After sharing my last post on MERS mortality, I received several questions about whether the rate of comorbidity among cases has changed since the onset of the current outbreak in the Middle East. To address this, I reformulated all three graphs by adding a third layer called “Cases with Comorbidities”. From March 2012 – when MERS was first documented – to present day, here’s what’s been going on:
A third of MERS cases in this time frame have had other pre-existing conditions (such as diabetes, heart disease, etc.) before contracting MERS-CoV. It really does seem to manifest in otherwise healthy individuals less frequently. After taking a look at this, I removed this past month (April 2014) from the analysis to see what the rate of comorbidity among MERS cases was prior to outbreak we’re seeing right now in Saudi Arabia and the UAE:
40% of MERS cases between March 2012 and March 2014 have had comorbidities. It’s important to note here that not all deaths due to MERS were in cases with pre-existing conditions, though I do suspect that the rate of mortality is higher in such individuals when compared to those who are otherwise healthy. (I’ll run the numbers on that matter sometime tomorrow.) Nevertheless, 40% is quite high. Next, I looked at the same rate among the cases we’ve seen since the outbreak began around March 20, 2014:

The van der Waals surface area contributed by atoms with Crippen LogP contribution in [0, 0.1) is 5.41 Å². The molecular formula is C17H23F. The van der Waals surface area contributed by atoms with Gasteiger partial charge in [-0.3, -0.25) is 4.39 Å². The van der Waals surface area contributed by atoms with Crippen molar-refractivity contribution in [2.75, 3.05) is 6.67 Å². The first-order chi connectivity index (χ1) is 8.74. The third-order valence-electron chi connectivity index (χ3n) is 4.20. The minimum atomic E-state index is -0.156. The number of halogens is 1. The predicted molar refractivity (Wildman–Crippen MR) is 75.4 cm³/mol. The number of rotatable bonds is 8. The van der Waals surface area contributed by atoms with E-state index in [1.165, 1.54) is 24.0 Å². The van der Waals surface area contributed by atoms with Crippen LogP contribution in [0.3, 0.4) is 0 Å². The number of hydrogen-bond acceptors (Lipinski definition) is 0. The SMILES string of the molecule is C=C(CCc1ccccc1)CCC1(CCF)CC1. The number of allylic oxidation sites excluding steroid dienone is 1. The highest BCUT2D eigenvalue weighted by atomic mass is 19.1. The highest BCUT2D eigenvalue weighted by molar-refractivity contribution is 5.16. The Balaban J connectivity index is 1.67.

We find that this past month or so, only about a quarter of MERS cases have had comorbidities – significantly less than before the outbreak began. This may – at least in part – explain why the mortality rate has also been so much lower since March 20th. That said, I’m beginning to wonder whether this piece of the puzzle may be related to the larger number of asymptomatic cases that have been diagnosed since the start of the outbreak; 62% (43 of 69 total) of all asymptomatic MERS cases have been reported this past month alone. One thing’s for sure: increased screening of vulnerable groups – such as healthcare workers and direct contacts of diagnosed MERS cases – is most certainly contributing to the shifts we’re seeing in rates of mortality and comorbidity. Whether these shifts are reality – or simply an artifact of heightened surveillance – remains uncertain for the time being.
Note: Temporal data indicates date of onset, hospitalization, diagnosis, or public reporting.
Data Sources: KSA MoH & WHO